(Updated) The latest Quinnipiac University poll shows Greenwich businessman Ned Lamont with a lead over his Democratic competitors and Republican opponents in the race for governor.

Slightly less than half the Democratic voters still remain undecided, while Lamont received 27 percent of the Democratic vote. He is followed by former Stamford Mayor Dan Malloy who gets 11 percent. The rest of the Democratic field received 5 percent or less of the vote.

On the Republican side Greenwich businessman Tom Foley has a lead over Lt. Gov. Michael Fedele. More than half of the voters remain undecided, but 17 percent say if the primary were held today they would pick Foley, while eight percent say they’d pick Fedele. The rest of the Republican field received 6 percent or less of the vote.

“On the Democratic side, Ned Lamont has taken the ‘lead’ with the exit of Susan Bysiewicz, but much of that is due to his greater name recognition,“ Quinnipiac University Poll Director Doug Schwartz said in a press release. “Malloy is within striking range and it is possible for a lesser known candidate to emerge.”

In the general election, Lamont beats Foley 38 to 36 percent and Fedele 41 to 32 percent, while Malloy beats Foley 37 to 33 percent and Fedele 37 to 31 percent.

“The big winner in the primaries for Governor is ‘Undecided.’ With most of the candidates largely unknown, voters aren’t expressing a preference in the gubernatorial primaries yet,” Schwartz said.

Lamont enjoys a higher degree of name recognition over his Democratic and Republican opponents because he ran what ended up being a widely watched 2006 campaign for U.S. Senate against U.S. Sen. Joseph Lieberman, who ended up beating him as an independent.

But it was unclear to Schwartz why Foley was leading the Republicans and had greater name recognition. Maybe it was all the television ads he ran when he was a candidate for U.S. Sen. Chris Dodd’s seat?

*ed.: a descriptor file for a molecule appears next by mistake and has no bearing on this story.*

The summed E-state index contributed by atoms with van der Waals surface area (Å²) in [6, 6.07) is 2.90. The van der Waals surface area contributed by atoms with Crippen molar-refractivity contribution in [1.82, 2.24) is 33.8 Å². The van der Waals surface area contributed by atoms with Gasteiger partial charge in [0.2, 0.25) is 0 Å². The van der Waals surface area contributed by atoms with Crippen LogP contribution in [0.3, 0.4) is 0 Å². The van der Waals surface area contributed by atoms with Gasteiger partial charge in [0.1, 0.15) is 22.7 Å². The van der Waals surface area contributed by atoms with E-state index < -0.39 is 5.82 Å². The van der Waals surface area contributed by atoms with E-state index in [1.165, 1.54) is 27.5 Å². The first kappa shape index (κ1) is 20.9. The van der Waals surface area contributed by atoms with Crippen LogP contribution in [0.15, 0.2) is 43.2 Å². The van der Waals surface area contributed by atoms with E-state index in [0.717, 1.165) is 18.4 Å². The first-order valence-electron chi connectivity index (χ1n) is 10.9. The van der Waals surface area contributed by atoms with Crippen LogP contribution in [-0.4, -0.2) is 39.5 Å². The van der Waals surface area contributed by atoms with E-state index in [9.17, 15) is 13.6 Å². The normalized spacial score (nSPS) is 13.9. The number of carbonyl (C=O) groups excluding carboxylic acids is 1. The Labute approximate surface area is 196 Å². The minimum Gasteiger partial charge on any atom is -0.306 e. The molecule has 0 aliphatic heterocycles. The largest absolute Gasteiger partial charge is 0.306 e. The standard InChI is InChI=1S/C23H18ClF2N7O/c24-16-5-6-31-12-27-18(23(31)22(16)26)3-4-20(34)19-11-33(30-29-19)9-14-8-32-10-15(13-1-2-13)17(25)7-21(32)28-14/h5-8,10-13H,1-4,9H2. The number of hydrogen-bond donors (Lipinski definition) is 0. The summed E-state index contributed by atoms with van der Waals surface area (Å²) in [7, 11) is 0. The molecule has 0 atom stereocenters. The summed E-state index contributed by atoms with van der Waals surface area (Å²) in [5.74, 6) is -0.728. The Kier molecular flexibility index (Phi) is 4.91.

“We still found a large number of Republicans who say they don’t know enough about Foley to express an opinion, however, he is the best known of the Republicans and that also explains his early edge in the primary race,” Schwartz said Thursday at a Capitol press conference.

“It’s not that surprising that Fedele has a low name recognition, although I have to admit I was surprised at how low it was,” Schwartz said. 

Schwartz said the sheer numbers of candidates in the race makes it difficult for any one candidate to break through and get their message across to voters. He said he can’t remember a race he’s polled where there were a dozen candidates running for one office.

“It’s going to be tough for them to distinguish themselves,” Schwartz said.

In the race for attorney general, Secretary of State Susan Bysiewicz tops the Democratic pack with 62 percent. Former Democratic State Chairman George Jepson gets 10 percent and 24 percent are still undecided. Waterbury Mayor Michael Jarjura received 2 percent of the vote and Rep. Cam Staples, D-New Haven, who announced his candidacy Wednesday was not included in the poll conducted Jan. 14-19.

By a 49 – 14 percent margin, Connecticut voters have a favorable opinion of Bysiewicz, with 36 percent who don’t know enough about her to form an opinion.

“Bysiewicz has to feel good about her poll numbers,“ Schwartz said. “Despite the controversy over whether she has been in ‘active practice’ as an attorney for 10 years, which broke as the poll was in the field, she is the clear favorite over the virtually unknown George Jepsen in the Democratic primary. And her favorability numbers have remained high. But if this story doesn’t go away, this could change.”

The poll of 1,594 voters has a 2.5 percent margin of error.